It’s not personal, but your baby is ugly.
As product people, it can often feel like we are calling other peoples’ babies ugly when we have a new idea or we challenge whether the current product is the best it could be. Having launched more than 15 products, I’ve heard this phrase more times than I’d like to admit. I’m also guilty of using it to describe a product or two. But it truly isn’t personal. It’s part of our role as responsible product professionals. Take it from LinkedIn’s founder, Reid Hoffman: “If you are not embarrassed by the first version of your product, you’ve launched too late.”
The reality is, products should always be evolving and leveling up to meet shifting needs and new demands. This couldn’t be more critical than it is today. And product people have a real opportunity to be significant game-changers for their organizations—but that means getting vulnerable, having uncomfortable conversations, and challenging the way things have been done in the past.
Throughout my years of experience, I’ve learned that new ideas need a few things to help improve the odds of their success—and I’m happy to share them with you here.
Good ideas can’t stand alone
It’s easy to assume that the more ingenious the idea, the more autonomous it becomes. But the reality is, good ideas are only as strong as the team they’re paired with. In the wise words of Ed Catmull, one of the co-founders of Pixar, “If you give a good idea to a mediocre team, they’ll screw it up. But if you give a mediocre idea to a great team, they will either fix it or throw it away and come up with something better.”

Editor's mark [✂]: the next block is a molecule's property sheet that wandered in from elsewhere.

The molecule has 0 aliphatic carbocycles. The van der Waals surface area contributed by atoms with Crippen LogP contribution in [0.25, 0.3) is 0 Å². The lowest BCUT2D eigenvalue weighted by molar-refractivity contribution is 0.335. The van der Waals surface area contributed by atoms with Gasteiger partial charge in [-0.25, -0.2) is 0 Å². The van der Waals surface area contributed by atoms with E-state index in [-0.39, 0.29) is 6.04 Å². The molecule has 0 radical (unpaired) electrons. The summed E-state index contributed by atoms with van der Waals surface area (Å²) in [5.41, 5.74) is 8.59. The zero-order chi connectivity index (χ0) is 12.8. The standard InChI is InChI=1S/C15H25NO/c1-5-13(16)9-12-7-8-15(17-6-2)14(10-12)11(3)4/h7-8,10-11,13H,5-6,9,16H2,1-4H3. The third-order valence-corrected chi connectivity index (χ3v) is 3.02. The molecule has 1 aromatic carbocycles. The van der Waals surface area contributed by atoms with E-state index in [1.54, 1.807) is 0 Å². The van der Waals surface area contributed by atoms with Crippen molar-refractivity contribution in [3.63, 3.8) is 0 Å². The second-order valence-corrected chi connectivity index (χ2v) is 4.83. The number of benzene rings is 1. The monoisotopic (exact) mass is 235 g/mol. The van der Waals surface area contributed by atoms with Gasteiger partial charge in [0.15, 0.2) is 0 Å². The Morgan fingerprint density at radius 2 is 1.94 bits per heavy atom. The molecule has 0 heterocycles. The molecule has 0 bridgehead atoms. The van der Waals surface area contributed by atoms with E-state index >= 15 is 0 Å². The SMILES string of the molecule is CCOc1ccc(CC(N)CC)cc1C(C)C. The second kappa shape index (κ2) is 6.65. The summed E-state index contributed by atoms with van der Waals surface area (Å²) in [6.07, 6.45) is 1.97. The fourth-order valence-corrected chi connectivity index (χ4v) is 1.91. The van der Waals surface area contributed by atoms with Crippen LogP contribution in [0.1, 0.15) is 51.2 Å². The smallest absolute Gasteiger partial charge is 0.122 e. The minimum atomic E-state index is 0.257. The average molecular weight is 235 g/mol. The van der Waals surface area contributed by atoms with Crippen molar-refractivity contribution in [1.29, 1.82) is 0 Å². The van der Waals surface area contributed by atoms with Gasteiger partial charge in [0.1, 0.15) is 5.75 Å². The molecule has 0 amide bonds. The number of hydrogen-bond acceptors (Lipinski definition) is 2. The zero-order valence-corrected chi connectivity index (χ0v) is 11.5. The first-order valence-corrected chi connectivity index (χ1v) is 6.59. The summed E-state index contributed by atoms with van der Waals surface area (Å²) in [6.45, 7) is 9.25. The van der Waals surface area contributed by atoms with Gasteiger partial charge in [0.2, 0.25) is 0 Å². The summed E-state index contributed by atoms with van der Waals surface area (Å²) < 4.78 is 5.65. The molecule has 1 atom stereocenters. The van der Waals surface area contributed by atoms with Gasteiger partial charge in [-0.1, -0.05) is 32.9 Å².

Great ideas and great product people will not thrive (or survive) by operating in a vacuum. You have to develop a strong coalition of problem solvers who will not only help bring the idea to life, but also challenge it—to call your baby ugly if necessary. When you’ve found your coalition, you have to learn to lead with agility and empower them to bring ideas to the table.
Pair new ideas with new friends
Although your current team is undoubtedly capable of handling an update or rewrite, some of them are probably too attached to the original version. They helped raise that baby, after all. It doesn’t always present an ideal situation when your big idea is likely to upend their efforts—at least that’s how it can feel to them.
When that is the case, your new idea might need some new friends. You need internal advocates who will help rally support for this idea and inject fresh perspectives. You need to create spheres of influence and champions who will help usher in a culture of innovation (versus being constrained by legacy processes and dominant logic).
Keep in mind: I’m not advising you to terminate or replace anyone. However, product leaders looking to cultivate innovation need to be on the hunt for fresh talent to keep the ideas flowing and the team moving forward—and that talent can often be sourced internally.
Be wary of parity